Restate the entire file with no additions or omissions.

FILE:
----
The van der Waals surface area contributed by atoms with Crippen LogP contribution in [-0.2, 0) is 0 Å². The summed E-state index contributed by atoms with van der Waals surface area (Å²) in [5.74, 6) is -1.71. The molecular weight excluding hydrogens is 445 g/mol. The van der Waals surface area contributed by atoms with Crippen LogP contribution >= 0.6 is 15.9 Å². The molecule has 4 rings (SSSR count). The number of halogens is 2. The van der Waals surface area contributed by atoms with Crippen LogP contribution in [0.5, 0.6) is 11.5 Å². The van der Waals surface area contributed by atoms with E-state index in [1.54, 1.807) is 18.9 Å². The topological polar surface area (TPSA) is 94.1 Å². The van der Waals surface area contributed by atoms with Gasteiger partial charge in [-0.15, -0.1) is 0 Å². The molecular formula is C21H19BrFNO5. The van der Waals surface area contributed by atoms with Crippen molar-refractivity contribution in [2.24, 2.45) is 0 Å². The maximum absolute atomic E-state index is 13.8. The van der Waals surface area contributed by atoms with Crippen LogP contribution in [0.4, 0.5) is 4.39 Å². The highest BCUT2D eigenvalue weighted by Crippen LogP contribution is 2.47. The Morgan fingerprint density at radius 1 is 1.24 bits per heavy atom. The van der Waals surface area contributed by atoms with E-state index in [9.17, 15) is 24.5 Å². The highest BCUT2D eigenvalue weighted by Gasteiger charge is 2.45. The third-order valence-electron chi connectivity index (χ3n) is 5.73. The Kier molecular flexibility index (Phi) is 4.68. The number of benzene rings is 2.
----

The van der Waals surface area contributed by atoms with Crippen LogP contribution in [-0.2, 0) is 0 Å². The summed E-state index contributed by atoms with van der Waals surface area (Å²) in [5.74, 6) is -1.71. The molecular weight excluding hydrogens is 445 g/mol. The van der Waals surface area contributed by atoms with Crippen LogP contribution >= 0.6 is 15.9 Å². The molecule has 4 rings (SSSR count). The number of halogens is 2. The van der Waals surface area contributed by atoms with Crippen LogP contribution in [0.5, 0.6) is 11.5 Å². The van der Waals surface area contributed by atoms with E-state index in [1.54, 1.807) is 18.9 Å². The topological polar surface area (TPSA) is 94.1 Å². The van der Waals surface area contributed by atoms with Gasteiger partial charge in [-0.15, -0.1) is 0 Å². The molecular formula is C21H19BrFNO5. The van der Waals surface area contributed by atoms with Crippen molar-refractivity contribution in [2.24, 2.45) is 0 Å². The maximum absolute atomic E-state index is 13.8. The van der Waals surface area contributed by atoms with Crippen LogP contribution in [0.4, 0.5) is 4.39 Å². The highest BCUT2D eigenvalue weighted by Crippen LogP contribution is 2.47. The Morgan fingerprint density at radius 1 is 1.24 bits per heavy atom. The van der Waals surface area contributed by atoms with E-state index in [9.17, 15) is 24.5 Å². The highest BCUT2D eigenvalue weighted by Gasteiger charge is 2.45. The third-order valence-electron chi connectivity index (χ3n) is 5.73. The Kier molecular flexibility index (Phi) is 4.68. The number of benzene rings is 2.